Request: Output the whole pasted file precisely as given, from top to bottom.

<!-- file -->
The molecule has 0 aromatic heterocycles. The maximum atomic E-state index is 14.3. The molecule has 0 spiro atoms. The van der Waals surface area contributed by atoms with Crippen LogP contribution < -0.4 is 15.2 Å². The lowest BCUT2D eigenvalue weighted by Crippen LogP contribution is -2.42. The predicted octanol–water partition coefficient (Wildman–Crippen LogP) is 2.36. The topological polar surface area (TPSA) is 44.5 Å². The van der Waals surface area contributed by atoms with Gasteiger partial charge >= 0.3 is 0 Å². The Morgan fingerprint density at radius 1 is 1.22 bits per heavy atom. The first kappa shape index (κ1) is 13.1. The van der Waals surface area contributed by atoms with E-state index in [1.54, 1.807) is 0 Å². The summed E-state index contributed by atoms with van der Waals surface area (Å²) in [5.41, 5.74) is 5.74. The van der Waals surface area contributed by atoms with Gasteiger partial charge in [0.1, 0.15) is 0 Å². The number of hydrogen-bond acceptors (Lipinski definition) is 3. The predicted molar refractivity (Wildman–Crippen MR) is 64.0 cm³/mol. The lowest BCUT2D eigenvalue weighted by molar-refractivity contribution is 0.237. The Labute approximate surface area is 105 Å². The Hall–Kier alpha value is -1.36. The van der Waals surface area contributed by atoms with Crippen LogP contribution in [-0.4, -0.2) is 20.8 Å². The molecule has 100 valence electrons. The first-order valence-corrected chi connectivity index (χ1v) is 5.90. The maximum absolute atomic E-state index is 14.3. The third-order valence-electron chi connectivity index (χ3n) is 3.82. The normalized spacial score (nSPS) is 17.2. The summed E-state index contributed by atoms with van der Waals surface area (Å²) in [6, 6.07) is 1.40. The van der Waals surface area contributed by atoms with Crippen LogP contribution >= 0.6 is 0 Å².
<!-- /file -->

The molecule has 0 aromatic heterocycles. The maximum atomic E-state index is 14.3. The molecule has 0 spiro atoms. The van der Waals surface area contributed by atoms with Crippen LogP contribution < -0.4 is 15.2 Å². The lowest BCUT2D eigenvalue weighted by Crippen LogP contribution is -2.42. The predicted octanol–water partition coefficient (Wildman–Crippen LogP) is 2.36. The topological polar surface area (TPSA) is 44.5 Å². The van der Waals surface area contributed by atoms with Gasteiger partial charge >= 0.3 is 0 Å². The Morgan fingerprint density at radius 1 is 1.22 bits per heavy atom. The first kappa shape index (κ1) is 13.1. The van der Waals surface area contributed by atoms with E-state index in [1.54, 1.807) is 0 Å². The summed E-state index contributed by atoms with van der Waals surface area (Å²) in [5.41, 5.74) is 5.74. The van der Waals surface area contributed by atoms with Gasteiger partial charge in [0.1, 0.15) is 0 Å². The number of hydrogen-bond acceptors (Lipinski definition) is 3. The predicted molar refractivity (Wildman–Crippen MR) is 64.0 cm³/mol. The lowest BCUT2D eigenvalue weighted by molar-refractivity contribution is 0.237. The Labute approximate surface area is 105 Å². The Hall–Kier alpha value is -1.36. The van der Waals surface area contributed by atoms with Crippen LogP contribution in [-0.4, -0.2) is 20.8 Å². The molecule has 100 valence electrons. The first-order valence-corrected chi connectivity index (χ1v) is 5.90. The maximum absolute atomic E-state index is 14.3. The third-order valence-electron chi connectivity index (χ3n) is 3.82. The normalized spacial score (nSPS) is 17.2. The summed E-state index contributed by atoms with van der Waals surface area (Å²) in [6, 6.07) is 1.40. The van der Waals surface area contributed by atoms with Crippen LogP contribution >= 0.6 is 0 Å².